That’s partly why gambling is such an intrinsic part of most cultures in that you can still act by flipping the coin, rolling the dice, pulling the lever, but you don’t have any real choice to make because you’re leaving the choice up to someone else like an algorithm, a card dealer, or fate itself. People like autonomy over their decisions but they also enjoy leaving things out of their hands and letting ‘fate’ decide what happens next.

Of course, ‘fate’ usually has its outside influence on the choice that is made whether that’s the wind gust blowing the coin on a different side you expected, the casino letting the algorithm or computer decide who wins or who loses, or more generally, the environment around you that has an impact on the outcome. Fate itself is not without its own influence on the outcome so if you think that there is anything in this world that is truly impartial or just unbiased to the core, I tend to disagree and believe that whether it’s leaving things up to ‘chance’ or ‘fate’ itself, nothing is ever truly random in its consequence and that no outcome is without its own chance of interference.

You may have rolled the dice, pulled the lever, tossed the coin, picked a card from a deck, but there are other factors at play that keep ‘fate’ from being truly blind in its outcome. Even when leaving things up to ‘chance’, you still acted up until that point and the fact that you put yourself in that situation means the outcome itself afterwards even if you call it ‘fate’ was a consequence of your actions only but it is rather true instead that the immediate environment, the people around you, and a number of other external factors that had an influence on the ‘fate’ of that outcome.

Rolling dice, playing cards, and gambling give people a thrill because your action can lead to random winnings or losings but that’s basically the illusion of it all. Fate in life like a rolling of the dice may seem random but there are outside factors in place that may seem like it was ‘destiny’, ‘fate’ or ‘random luck’ but involved several actions, decisions, beliefs that led to the present moment.

Instead of trusting in ‘fate’ to guide us or for our choices to always be led to pure ‘chance’, we lose the power of our choices and the education of our decisions. We cannot always leave things to ‘chance’ and must look beyond picking randomly or choosing out of a hat to guide us in life. While I disagree with taking on too many choices or nitpicking every decision you make, you must always be thinking things through, educating yourself, and being willing to learn from your mistakes.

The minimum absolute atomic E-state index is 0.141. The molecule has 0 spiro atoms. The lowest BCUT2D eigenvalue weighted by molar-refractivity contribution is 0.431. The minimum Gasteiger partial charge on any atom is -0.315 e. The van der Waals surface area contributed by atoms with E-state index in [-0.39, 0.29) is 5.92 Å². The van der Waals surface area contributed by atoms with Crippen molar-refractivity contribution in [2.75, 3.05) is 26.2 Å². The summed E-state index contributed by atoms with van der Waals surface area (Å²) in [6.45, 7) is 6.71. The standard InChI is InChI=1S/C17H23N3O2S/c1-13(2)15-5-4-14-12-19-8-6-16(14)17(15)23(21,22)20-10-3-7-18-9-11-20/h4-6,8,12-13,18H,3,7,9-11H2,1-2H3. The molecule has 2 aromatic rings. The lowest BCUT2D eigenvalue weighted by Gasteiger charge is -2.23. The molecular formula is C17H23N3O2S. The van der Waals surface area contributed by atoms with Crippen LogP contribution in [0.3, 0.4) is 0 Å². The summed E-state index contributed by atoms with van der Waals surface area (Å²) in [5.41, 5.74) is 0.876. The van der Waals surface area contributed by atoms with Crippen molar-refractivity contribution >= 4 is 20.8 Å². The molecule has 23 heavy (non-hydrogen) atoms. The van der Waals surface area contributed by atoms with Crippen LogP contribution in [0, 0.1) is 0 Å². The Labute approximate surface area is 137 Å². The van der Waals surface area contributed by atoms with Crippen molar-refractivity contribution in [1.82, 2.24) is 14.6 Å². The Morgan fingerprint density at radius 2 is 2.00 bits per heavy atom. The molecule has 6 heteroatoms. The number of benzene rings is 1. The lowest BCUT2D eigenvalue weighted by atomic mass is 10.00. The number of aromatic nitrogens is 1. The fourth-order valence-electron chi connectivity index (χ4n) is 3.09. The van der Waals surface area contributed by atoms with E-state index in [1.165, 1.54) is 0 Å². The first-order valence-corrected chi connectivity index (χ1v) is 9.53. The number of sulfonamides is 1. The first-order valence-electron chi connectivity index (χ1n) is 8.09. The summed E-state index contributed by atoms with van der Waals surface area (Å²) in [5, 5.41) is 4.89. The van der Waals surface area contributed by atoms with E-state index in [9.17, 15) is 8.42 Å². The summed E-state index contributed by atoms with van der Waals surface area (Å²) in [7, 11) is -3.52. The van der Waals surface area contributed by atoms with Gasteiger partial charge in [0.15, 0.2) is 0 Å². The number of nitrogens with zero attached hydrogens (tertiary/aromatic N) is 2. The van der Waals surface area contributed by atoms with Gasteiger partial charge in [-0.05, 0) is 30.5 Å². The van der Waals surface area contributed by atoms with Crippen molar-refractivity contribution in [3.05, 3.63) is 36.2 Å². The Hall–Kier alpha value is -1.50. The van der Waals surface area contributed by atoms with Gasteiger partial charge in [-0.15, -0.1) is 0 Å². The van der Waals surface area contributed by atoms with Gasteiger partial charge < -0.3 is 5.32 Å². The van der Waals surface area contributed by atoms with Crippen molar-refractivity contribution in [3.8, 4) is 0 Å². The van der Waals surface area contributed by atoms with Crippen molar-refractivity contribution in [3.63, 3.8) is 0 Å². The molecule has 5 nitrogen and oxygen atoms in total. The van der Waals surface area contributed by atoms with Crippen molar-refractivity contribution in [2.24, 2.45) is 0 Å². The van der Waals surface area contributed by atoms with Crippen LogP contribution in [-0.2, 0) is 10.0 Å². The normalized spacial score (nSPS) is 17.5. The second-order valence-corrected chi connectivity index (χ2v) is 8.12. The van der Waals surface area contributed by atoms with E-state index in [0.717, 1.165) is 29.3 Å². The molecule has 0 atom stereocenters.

Choices inevitably cause consequences, both good and bad, and we cannot foresee where our choices may lead. However, if we leave too much up to ‘fate’ or ‘luck’ as we call it, then we will never really mature or grow as people. People should do their best to have autonomy over their decisions and to not take them lightly. Yes, it can be fun to roll a dice or flip a coin to make our choices, but life is too serious to be gambling on our choices like that. Rolling the dice may seem like an easy way to go through life like picking random numbers out of a hat but that’s not how the real-world works. When we evaluate our choices, think through decisions that have big consequences, and trust in our believes to guide us through the consequences of those decisions, we will be better off as individuals for having taken control of our lives rather than leave it all up to ‘chance.’

English Corner – An Introduction to Rhetorical Techniques

Rhetorical techniques are used in English writing to convey a meaning or a sentiment that the reader understands and is able to relate to emotionally or otherwise. A technique like a metaphor or a simile is used to persuade a reader to consider the topic being addressed from a different point of view(s).

There are numerous techniques out there, but I would like to focus on the most important ones that come up the most in English writing. Out of the dozens of rhetorical techniques in the English language, I will highlight the most commonly used and the most popular ones that you should know of as a writer.